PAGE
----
Universities that are using citations to measure humanities should also be resisted as these aren’t just an ‘imperfect’ measure. Most indexers don’t count citations or impact factors for humanities journals (history is complicated as some journals sit in social science but not all). They originally claimed this was because they didn’t cover books & chapters, & they didn’t count citations for articles older than five years, so it was a partial count. Google was enlightening because they told us the technology can’t read footnotes, only reference lists. This excluded many, maybe most humanities journals. It is likely other indexes also have this problem. Therefore citation counting in humanities is so unreliable as to be a farce. If you occasionally get a citation for a humanities article, it’s usually because it appeared in a social science journal. Saying quality lists are a better measure then is disingenuous as there is no other measure. The question is why are we measuring, what does this measure actually prove, and is the pay off worth it? I don’t think so.

  4. Robert Cribb

    There are a few historians in the Australian system who are unaffected by rankings – the highest flyers and those whose careers have nowhere to go – but most of us are being held to account for the quality of our work, year in and year out, by managers and by members of promotion and grant committees. These people are mostly not familiar with our specific fields and they therefore look, amongst other things, for externally validated judgment of the quality of the journals in which we publish.
    Those judgments are easy to find in the existing journal rankings, and we cannot stop our managers and assessors from using them.
    The choice is not whether we have journal rankings, but which ones are to prevail. We can have the big commercial rankers who treat History badly (not out of malice but because we don’t fit neatly). We can have the local rankings that many universities have put in place, most of them patched-up amendments of the outdated 2010 ERA ranking. Or we can have our own list, prepared and endorsed by our own community of historians.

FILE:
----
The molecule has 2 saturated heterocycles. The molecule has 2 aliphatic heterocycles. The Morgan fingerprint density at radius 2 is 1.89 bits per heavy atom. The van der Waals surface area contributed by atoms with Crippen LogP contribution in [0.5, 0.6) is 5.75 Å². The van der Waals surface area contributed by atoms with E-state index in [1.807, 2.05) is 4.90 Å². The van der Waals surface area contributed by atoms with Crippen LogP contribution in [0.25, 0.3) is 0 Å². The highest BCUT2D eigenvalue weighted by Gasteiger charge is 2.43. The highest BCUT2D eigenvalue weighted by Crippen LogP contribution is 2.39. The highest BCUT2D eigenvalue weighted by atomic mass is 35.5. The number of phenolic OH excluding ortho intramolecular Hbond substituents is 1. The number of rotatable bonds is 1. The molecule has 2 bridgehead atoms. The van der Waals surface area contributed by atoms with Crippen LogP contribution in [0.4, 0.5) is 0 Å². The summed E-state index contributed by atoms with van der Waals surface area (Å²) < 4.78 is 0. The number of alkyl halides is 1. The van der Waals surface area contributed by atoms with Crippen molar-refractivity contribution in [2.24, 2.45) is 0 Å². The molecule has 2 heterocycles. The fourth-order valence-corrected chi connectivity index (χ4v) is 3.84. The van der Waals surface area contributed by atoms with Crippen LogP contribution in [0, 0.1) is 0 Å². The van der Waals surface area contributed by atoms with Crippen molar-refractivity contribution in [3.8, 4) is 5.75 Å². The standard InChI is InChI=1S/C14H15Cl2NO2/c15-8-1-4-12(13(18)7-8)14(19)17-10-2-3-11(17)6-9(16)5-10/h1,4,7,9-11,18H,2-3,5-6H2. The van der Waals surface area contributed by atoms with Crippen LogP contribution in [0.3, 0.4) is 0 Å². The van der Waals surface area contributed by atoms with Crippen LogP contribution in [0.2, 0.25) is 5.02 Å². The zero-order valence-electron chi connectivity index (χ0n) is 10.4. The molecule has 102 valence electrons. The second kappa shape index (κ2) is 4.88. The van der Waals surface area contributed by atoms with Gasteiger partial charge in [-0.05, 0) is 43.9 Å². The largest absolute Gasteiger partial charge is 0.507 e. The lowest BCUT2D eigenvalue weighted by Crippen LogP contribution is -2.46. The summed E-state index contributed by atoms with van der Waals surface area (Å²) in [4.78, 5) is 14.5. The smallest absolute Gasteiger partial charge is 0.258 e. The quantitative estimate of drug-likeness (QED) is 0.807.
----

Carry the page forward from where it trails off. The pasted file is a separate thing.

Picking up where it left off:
The ERA, retrospectively assessing the quality of disciplines across each university, is only part of the picture. The local university level where decisions are made about the individuals is where the future of our discipline in Australia is decided.

    • Steven Basford

      @R Cribb “The local university level where decisions are made about the individuals is where the future of our discipline in Australia is decided.” Therein lies part of the problem of empowering local universities the arbitrary ability to assign value for a discipline, or in deed a faculty. Firstly, we operate in a global world and in deed academics are a global commodity, so to assign a value in a faculty or department for a ranking must in inclusive of global influences, as Katie points out, in some faculties as was the case for my undergraduate degree some 30 years ago, history was a social science not a humanities subject. Also, lets take the case where a local bias may occur toward local publishing houses and also the case where the person engaged in the deicision making of this ranking may not have the requisite acumen to assess all publishers (books or journals) fairly, and may exclude unknowingly what might be construed as unjustly a specific publisher. If one is to employ metrics and utilise them as a KPI for performance which they are, then the standard in a global climate must be such that it should governed beyond the locality and administered by a body that has a broader framework and is unlikely to adopt such postures so as to exclude notable publishers. There is far too much closed shop mentality that exists, and furthermore, this precedent of having one standard for all disciplines is inappropriate and must be tailored to each individual discipline such that the e.g. AHA might provide that listing having wirked in conjunction with the American and British equivalent (AHA and RHS).

  5. Journal ranks are very helpful for scholars new to a field seeking to decide where to read and publish. Without the tacit knowledge of established scholars they have to resort to the journal impact factor if they can’t consult a senior scholar.

  6. The notion of using citation counts as a proxy for “quality” is a ruse perpetrated by citation providers. If something can be given a number then it suddenly becomes important. Citation counts, if anything, are simply a measure of popularity – driven mostly by exposure to social and research networks – which in no way is akin to “quality” in the context of scholarly endeavours. Ranking systems, particularly university systems and journal systems, are so flawed and inconsistent as to be a pointless distraction that sucks up resources. Paying attention to these rankings, which are essentially driven by profit makers, is to dig a hole for ourselves and leads to chasing the wind.